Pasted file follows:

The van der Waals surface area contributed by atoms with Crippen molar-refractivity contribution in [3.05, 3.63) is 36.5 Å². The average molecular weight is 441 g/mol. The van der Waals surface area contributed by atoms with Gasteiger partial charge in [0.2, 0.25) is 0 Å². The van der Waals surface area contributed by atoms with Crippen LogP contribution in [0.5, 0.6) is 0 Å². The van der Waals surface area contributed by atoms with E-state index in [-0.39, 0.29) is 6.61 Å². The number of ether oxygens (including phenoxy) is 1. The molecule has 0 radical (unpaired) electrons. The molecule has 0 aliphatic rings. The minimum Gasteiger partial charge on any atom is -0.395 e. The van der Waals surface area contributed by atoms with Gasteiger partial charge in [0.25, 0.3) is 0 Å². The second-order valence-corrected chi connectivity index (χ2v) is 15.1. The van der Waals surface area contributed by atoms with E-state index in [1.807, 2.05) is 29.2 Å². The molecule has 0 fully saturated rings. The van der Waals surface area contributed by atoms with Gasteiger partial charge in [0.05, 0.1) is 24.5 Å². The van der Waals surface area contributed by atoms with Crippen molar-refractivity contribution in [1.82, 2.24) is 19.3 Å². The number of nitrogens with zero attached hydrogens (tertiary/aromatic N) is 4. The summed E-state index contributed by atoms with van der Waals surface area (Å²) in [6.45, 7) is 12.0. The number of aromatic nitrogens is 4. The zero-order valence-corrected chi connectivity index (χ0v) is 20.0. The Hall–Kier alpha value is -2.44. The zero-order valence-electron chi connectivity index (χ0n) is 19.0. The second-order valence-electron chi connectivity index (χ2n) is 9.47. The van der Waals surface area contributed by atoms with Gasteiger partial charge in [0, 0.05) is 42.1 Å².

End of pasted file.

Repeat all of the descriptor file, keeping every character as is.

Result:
The van der Waals surface area contributed by atoms with Crippen molar-refractivity contribution in [3.05, 3.63) is 36.5 Å². The average molecular weight is 441 g/mol. The van der Waals surface area contributed by atoms with Gasteiger partial charge in [0.2, 0.25) is 0 Å². The van der Waals surface area contributed by atoms with Crippen LogP contribution in [0.5, 0.6) is 0 Å². The van der Waals surface area contributed by atoms with E-state index in [-0.39, 0.29) is 6.61 Å². The number of ether oxygens (including phenoxy) is 1. The molecule has 0 radical (unpaired) electrons. The molecule has 0 aliphatic rings. The minimum Gasteiger partial charge on any atom is -0.395 e. The van der Waals surface area contributed by atoms with Gasteiger partial charge in [0.25, 0.3) is 0 Å². The second-order valence-corrected chi connectivity index (χ2v) is 15.1. The van der Waals surface area contributed by atoms with E-state index in [1.807, 2.05) is 29.2 Å². The molecule has 0 fully saturated rings. The van der Waals surface area contributed by atoms with Gasteiger partial charge in [0.05, 0.1) is 24.5 Å². The van der Waals surface area contributed by atoms with Crippen molar-refractivity contribution in [1.82, 2.24) is 19.3 Å². The number of nitrogens with zero attached hydrogens (tertiary/aromatic N) is 4. The summed E-state index contributed by atoms with van der Waals surface area (Å²) in [6.45, 7) is 12.0. The number of aromatic nitrogens is 4. The zero-order valence-corrected chi connectivity index (χ0v) is 20.0. The Hall–Kier alpha value is -2.44. The zero-order valence-electron chi connectivity index (χ0n) is 19.0. The second-order valence-electron chi connectivity index (χ2n) is 9.47. The van der Waals surface area contributed by atoms with Gasteiger partial charge in [0, 0.05) is 42.1 Å².